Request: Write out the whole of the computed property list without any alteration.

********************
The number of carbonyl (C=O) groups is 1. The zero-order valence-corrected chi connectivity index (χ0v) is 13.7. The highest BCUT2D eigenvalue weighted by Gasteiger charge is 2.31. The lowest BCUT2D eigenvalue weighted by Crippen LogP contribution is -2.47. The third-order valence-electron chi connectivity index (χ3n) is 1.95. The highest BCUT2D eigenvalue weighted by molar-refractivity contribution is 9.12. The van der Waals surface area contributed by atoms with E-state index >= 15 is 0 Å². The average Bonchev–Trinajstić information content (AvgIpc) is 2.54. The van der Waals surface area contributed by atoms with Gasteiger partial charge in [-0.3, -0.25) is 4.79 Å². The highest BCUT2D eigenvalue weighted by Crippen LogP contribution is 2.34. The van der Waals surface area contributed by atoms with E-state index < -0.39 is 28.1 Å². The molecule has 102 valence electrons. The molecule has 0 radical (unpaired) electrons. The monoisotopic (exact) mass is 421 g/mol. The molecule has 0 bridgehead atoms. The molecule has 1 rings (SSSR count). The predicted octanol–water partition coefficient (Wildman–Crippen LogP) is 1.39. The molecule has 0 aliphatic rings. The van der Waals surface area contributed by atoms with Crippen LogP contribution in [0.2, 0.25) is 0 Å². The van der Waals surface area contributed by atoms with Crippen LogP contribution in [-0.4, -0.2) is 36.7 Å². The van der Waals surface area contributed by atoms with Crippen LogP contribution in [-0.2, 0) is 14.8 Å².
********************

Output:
The number of carbonyl (C=O) groups is 1. The zero-order valence-corrected chi connectivity index (χ0v) is 13.7. The highest BCUT2D eigenvalue weighted by Gasteiger charge is 2.31. The lowest BCUT2D eigenvalue weighted by Crippen LogP contribution is -2.47. The third-order valence-electron chi connectivity index (χ3n) is 1.95. The highest BCUT2D eigenvalue weighted by molar-refractivity contribution is 9.12. The van der Waals surface area contributed by atoms with E-state index >= 15 is 0 Å². The average Bonchev–Trinajstić information content (AvgIpc) is 2.54. The van der Waals surface area contributed by atoms with Gasteiger partial charge in [-0.3, -0.25) is 4.79 Å². The highest BCUT2D eigenvalue weighted by Crippen LogP contribution is 2.34. The van der Waals surface area contributed by atoms with E-state index < -0.39 is 28.1 Å². The molecule has 102 valence electrons. The molecule has 0 radical (unpaired) electrons. The monoisotopic (exact) mass is 421 g/mol. The molecule has 0 bridgehead atoms. The molecule has 1 rings (SSSR count). The predicted octanol–water partition coefficient (Wildman–Crippen LogP) is 1.39. The molecule has 0 aliphatic rings. The van der Waals surface area contributed by atoms with Crippen LogP contribution in [0.2, 0.25) is 0 Å². The van der Waals surface area contributed by atoms with Crippen LogP contribution in [-0.4, -0.2) is 36.7 Å². The van der Waals surface area contributed by atoms with Crippen LogP contribution in [-0.2, 0) is 14.8 Å².